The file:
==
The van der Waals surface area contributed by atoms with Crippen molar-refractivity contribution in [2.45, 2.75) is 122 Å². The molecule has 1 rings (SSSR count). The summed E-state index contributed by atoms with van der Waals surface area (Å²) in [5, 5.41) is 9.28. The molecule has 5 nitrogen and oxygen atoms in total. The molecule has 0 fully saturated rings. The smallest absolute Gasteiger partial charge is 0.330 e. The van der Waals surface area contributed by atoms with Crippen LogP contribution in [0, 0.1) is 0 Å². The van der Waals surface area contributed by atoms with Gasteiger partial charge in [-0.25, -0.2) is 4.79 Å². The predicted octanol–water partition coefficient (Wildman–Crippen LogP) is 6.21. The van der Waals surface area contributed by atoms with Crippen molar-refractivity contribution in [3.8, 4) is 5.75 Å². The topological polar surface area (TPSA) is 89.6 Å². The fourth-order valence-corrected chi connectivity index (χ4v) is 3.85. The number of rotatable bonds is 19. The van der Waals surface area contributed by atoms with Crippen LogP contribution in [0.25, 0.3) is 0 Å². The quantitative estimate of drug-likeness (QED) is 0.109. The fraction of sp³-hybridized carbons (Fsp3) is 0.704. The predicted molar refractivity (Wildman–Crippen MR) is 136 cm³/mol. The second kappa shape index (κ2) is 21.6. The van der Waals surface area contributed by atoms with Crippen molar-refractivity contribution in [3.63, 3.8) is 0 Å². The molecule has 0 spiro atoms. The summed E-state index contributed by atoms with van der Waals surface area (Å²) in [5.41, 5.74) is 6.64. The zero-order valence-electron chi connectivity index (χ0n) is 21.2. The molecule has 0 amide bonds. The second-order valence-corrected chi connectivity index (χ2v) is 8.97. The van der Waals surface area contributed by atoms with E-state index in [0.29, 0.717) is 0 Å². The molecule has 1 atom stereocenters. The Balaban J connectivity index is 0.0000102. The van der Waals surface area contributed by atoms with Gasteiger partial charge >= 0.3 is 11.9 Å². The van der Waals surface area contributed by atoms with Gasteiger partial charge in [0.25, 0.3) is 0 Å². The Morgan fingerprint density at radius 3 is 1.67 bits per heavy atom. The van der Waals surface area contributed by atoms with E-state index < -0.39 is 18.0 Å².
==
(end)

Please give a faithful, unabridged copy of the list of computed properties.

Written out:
The van der Waals surface area contributed by atoms with Crippen molar-refractivity contribution in [2.45, 2.75) is 122 Å². The molecule has 1 rings (SSSR count). The summed E-state index contributed by atoms with van der Waals surface area (Å²) in [5, 5.41) is 9.28. The molecule has 5 nitrogen and oxygen atoms in total. The molecule has 0 fully saturated rings. The smallest absolute Gasteiger partial charge is 0.330 e. The van der Waals surface area contributed by atoms with Crippen LogP contribution in [0, 0.1) is 0 Å². The van der Waals surface area contributed by atoms with Gasteiger partial charge in [-0.25, -0.2) is 4.79 Å². The predicted octanol–water partition coefficient (Wildman–Crippen LogP) is 6.21. The van der Waals surface area contributed by atoms with Crippen molar-refractivity contribution in [3.8, 4) is 5.75 Å². The topological polar surface area (TPSA) is 89.6 Å². The fourth-order valence-corrected chi connectivity index (χ4v) is 3.85. The number of rotatable bonds is 19. The van der Waals surface area contributed by atoms with Crippen LogP contribution in [0.25, 0.3) is 0 Å². The quantitative estimate of drug-likeness (QED) is 0.109. The fraction of sp³-hybridized carbons (Fsp3) is 0.704. The predicted molar refractivity (Wildman–Crippen MR) is 136 cm³/mol. The second kappa shape index (κ2) is 21.6. The van der Waals surface area contributed by atoms with Crippen molar-refractivity contribution in [3.63, 3.8) is 0 Å². The molecule has 0 spiro atoms. The summed E-state index contributed by atoms with van der Waals surface area (Å²) in [5.41, 5.74) is 6.64. The zero-order valence-electron chi connectivity index (χ0n) is 21.2. The molecule has 0 amide bonds. The second-order valence-corrected chi connectivity index (χ2v) is 8.97. The van der Waals surface area contributed by atoms with E-state index in [0.29, 0.717) is 0 Å². The molecule has 1 atom stereocenters. The Balaban J connectivity index is 0.0000102. The van der Waals surface area contributed by atoms with Gasteiger partial charge >= 0.3 is 11.9 Å². The van der Waals surface area contributed by atoms with Gasteiger partial charge in [0.25, 0.3) is 0 Å². The Morgan fingerprint density at radius 3 is 1.67 bits per heavy atom. The van der Waals surface area contributed by atoms with E-state index < -0.39 is 18.0 Å².